3. ^ a b c "Free State of Jones (2016)". Box Office Mojo. Retrieved December 10, 2016. 
  4. ^ Richard Grant, The True Story of the ‘Free State of Jones’, Smithsonian Magazine, March 2016
  5. ^ a b State of Jones (2016), History vs Hollywood (retrieved 26 August 2016)
  6. ^ a b c d Fleming Jr, Mike; Busch, Anita (November 5, 2014). "Matthew McConaughey & Gary Ross Mount Civil War Saga; Bob Simonds' STX In Talks To Finance". deadline.com. Retrieved March 6, 2015. 
  7. ^ Mick LaSalle, "Movies to look for (maybe) in 2016". San Francisco Chronicle, December 30, 2015.
  8. ^ Pamela McClintock, "Matthew McConaughey's 'Free State of Jones' Gets New Release Date", The Hollywood Reporter, October 22, 2015.
  9. ^ a b Sneider, Jeff (January 6, 2015). "Gugu Mbatha-Raw to Star Opposite Matthew McConaughey in Gary Ross' 'Free State of Jones' (Exclusive)". thewrap.com. Retrieved March 6, 2015. 
  10. ^ a b c Sneider, Jeff (February 12, 2015). "Keri Russell, Mahershala Ali Join Matthew McConaughey in 'Free State of Jones' (Exclusive)". thewrap.com. Retrieved February 15, 2015. 
  11. ^ "Donald Watkins". IMDb. Retrieved 2016-08-28. 
  12. ^ "Artrial Clark". IMDb. Retrieved 2016-08-28. 
  13. ^ "Wayne Pére". IMDb. Retrieved 2017-04-24. 
  14. ^ a b c Giroux, Jack. "Interview: Why Gary Ross Spent a Decade Working on 'Free State of Jones'". Slash Film. p. 1. Retrieved 4 September 2017. 
  15. ^ Giroux, Jack. "Interview: Why Gary Ross Spent a Decade Working on 'Free State of Jones'". Slash Film. p. 2. Retrieved 4 September 2017. 
  16. ^ Giroux, Jack. "Interview: Why Gary Ross Spent a Decade Working on 'Free State of Jones'". Slashfilm. p. 3. Retrieved 6 September 2017. 
  17. ^ Daye, Raymond L. (May 30, 2016). "LOCAL CIVIL WAR RE-ENACTORS INVOLVED IN SUMMER FILM PROJECTS". Bunkie Today. Archived from the original on November 22, 2016. Retrieved 25 February 2017. 
  18. ^ "Mathew McConaughey begins filming 'The Free State of Jones' in Louisiana". onlocationvacations.com. February 26, 2015. Retrieved February 26, 2015.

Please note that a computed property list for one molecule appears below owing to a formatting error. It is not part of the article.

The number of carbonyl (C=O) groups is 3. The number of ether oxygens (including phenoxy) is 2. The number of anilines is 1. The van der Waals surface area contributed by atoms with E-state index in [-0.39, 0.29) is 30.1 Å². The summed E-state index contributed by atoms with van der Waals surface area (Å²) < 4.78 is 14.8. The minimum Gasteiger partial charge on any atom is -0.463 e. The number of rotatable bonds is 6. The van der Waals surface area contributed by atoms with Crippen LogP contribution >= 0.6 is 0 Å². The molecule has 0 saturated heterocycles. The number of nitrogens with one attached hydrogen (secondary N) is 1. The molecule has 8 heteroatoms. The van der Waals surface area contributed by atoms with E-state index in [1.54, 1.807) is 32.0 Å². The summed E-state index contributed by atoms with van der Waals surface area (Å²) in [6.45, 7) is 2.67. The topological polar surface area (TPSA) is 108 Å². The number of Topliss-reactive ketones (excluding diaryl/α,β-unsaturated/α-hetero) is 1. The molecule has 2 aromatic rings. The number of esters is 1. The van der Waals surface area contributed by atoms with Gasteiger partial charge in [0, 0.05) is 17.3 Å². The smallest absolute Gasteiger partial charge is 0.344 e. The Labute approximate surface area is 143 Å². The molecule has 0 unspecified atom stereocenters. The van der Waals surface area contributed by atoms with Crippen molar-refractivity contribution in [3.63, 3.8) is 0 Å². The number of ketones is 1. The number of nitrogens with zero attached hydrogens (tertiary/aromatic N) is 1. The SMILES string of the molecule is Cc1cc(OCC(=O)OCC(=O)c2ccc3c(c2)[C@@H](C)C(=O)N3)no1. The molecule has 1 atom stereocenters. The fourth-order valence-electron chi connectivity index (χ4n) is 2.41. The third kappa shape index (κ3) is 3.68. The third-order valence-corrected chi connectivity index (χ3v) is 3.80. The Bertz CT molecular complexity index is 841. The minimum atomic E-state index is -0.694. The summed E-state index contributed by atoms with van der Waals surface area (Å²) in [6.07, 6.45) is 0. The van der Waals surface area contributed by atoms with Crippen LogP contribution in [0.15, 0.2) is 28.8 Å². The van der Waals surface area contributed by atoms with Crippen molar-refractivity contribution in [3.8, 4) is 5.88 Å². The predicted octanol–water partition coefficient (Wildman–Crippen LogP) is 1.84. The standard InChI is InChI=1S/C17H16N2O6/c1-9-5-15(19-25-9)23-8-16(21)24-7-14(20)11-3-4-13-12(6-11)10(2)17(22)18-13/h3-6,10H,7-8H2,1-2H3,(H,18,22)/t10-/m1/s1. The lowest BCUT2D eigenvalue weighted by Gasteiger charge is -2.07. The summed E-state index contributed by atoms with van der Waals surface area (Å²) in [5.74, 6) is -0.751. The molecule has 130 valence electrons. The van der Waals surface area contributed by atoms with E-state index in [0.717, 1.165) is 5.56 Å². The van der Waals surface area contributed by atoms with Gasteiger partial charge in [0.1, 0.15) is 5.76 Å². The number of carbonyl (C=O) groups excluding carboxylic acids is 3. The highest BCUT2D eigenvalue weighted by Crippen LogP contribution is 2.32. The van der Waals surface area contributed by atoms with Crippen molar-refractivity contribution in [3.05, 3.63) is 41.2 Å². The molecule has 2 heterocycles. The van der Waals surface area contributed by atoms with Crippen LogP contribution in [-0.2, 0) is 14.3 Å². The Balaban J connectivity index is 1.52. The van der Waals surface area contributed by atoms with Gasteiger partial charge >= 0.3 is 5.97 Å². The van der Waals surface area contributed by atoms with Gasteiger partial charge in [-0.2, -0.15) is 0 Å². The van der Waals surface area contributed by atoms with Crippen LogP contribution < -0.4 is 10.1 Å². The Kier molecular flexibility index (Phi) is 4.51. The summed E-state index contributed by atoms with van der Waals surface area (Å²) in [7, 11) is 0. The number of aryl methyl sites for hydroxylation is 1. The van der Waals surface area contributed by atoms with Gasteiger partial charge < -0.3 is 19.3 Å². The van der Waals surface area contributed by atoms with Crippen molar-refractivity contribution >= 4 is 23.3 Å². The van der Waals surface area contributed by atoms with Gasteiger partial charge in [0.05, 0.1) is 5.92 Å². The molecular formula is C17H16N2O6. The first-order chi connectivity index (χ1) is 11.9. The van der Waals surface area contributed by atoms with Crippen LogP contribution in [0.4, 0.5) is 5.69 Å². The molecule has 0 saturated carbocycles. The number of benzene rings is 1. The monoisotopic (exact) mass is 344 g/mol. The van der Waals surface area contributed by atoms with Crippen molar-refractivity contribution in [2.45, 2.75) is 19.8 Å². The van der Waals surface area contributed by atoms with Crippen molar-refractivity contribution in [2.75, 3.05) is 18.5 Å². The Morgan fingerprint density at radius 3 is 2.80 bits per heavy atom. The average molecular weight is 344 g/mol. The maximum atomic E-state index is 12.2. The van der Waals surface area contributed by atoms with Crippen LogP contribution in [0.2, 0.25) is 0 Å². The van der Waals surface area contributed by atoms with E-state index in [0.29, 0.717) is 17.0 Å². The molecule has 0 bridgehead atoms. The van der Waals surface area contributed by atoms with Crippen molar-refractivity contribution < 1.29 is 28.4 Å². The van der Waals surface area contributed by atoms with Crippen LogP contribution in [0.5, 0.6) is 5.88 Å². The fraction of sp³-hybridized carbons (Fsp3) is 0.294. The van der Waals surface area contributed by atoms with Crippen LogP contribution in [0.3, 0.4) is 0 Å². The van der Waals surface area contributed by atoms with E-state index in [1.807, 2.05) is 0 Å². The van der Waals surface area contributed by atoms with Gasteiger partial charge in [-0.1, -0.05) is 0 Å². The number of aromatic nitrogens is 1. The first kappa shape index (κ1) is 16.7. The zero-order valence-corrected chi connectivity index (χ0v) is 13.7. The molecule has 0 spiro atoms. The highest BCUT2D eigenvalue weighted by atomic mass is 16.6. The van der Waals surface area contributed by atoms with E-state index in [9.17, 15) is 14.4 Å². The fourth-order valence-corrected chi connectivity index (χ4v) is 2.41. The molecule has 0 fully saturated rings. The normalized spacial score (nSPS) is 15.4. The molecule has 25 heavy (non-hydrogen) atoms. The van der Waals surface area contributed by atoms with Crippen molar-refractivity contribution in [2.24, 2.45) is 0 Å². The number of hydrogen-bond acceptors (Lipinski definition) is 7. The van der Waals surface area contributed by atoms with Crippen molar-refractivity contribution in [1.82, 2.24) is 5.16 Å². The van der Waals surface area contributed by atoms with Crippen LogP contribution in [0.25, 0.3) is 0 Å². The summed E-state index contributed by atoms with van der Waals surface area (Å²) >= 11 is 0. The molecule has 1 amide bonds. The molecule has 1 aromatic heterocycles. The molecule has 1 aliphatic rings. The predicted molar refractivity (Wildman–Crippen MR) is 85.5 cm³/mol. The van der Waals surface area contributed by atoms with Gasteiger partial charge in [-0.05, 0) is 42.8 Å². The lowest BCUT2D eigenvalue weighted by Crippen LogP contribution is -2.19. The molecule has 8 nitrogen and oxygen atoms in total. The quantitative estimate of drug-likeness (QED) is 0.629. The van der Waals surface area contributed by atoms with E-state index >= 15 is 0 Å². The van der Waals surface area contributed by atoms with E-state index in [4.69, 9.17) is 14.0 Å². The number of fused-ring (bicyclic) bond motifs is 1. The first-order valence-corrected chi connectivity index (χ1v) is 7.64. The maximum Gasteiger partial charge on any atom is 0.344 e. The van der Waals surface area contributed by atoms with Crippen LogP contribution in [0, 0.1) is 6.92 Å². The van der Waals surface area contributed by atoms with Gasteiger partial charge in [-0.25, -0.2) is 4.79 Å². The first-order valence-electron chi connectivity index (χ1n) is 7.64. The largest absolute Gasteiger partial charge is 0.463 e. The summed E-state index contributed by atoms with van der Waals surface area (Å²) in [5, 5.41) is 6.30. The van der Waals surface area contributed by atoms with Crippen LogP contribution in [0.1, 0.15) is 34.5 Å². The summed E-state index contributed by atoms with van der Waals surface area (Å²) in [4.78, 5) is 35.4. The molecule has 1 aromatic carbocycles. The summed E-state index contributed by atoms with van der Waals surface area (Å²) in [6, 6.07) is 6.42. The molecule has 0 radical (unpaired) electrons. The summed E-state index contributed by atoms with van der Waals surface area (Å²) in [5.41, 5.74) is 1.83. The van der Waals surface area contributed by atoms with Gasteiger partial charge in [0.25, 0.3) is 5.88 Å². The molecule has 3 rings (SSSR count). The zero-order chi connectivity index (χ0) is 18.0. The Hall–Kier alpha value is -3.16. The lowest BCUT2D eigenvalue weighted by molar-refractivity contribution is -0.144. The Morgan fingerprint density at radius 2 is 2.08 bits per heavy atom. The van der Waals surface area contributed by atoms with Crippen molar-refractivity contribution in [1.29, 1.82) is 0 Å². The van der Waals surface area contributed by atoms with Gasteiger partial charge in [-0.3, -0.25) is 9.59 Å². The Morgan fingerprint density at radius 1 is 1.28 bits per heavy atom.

19. ^ Evry, Max (March 9, 2015). "First Look at Matthew McConaughey in The Free State of Jones". comingsoon.net. Retrieved March 10, 2015. 
  20. ^ Warren, Stephanie (March 4, 2015). "Major motion picture to be filmed in Clinton". theadvocate.com. Retrieved March 7, 2015. 
  21. ^ Lang, Brent (February 25, 2015). "STX Entertainment Dates Films With Matthew McConaughey, Julia Roberts, Jason Blum". variety.com. Retrieved March 6, 2015. 
  22. ^ McClintock, Pamela (March 9, 2015). "Matthew McConaughey's 'Free State of Jones' Goes Up Against 'Independence Day: Resurgence'". The Hollywood Reporter. Retrieved March 9, 2015. 
  23. ^ Ryan Parker, "Matthew McConaughey Starrer 'Free State of Jones' Trailer Released", The Hollywood Reporter, January 9, 2016 In front of The Revenant.
  24. ^ Anthony D'Alessandro (June 26, 2016). "'Dory' Swallows 'Resurgence'; 'Shallows' Rides $16M Wave; 'Free State Of Jones' & 'Neon Demon' Wounded". Deadline.com. Retrieved June 26, 2016. 
  25. ^ "Weekend Box Office Results for June 24–26, 2016". Box Office Mojo. Retrieved 28 June 2016. 
  26. ^ "Free State of Jones (2016)". Rotten Tomatoes. Retrieved September 2, 2016. 
  27. ^ "Free State of Jones reviews". Metacritic. Retrieved July 7, 2016. 
  28. ^ "Search for 'Free State of Jones'". CinemaScore. 
  29. ^ Brad Brevet (June 23, 2016). "'Independence Day', 'Shallows' & 'Free State of Jones' Must Contend with 'Finding Dory'". Box Office Mojo. 
  30. ^ A. O. Scott, "Review: Matthew McConaughey Rebels Against Rebels in 'Free State of Jones'", NYT Critics' Pick, The New York Times June 23, 2016, page C1 (Accessed 26 August 2016)

Further readingEdit

  • Bynum, Vikki E. The Free State of Jones: Mississippi's Longest Civil War. Chapel Hill: University of North Carolina Press, 2016. ISBN 9781469627052.
  • Downing, David C. A South Divided: Portraits of Dissent in the Confederacy. Nashville: Cumberland House, 2007. ISBN 978-1-58182-587-9.

External linksEdit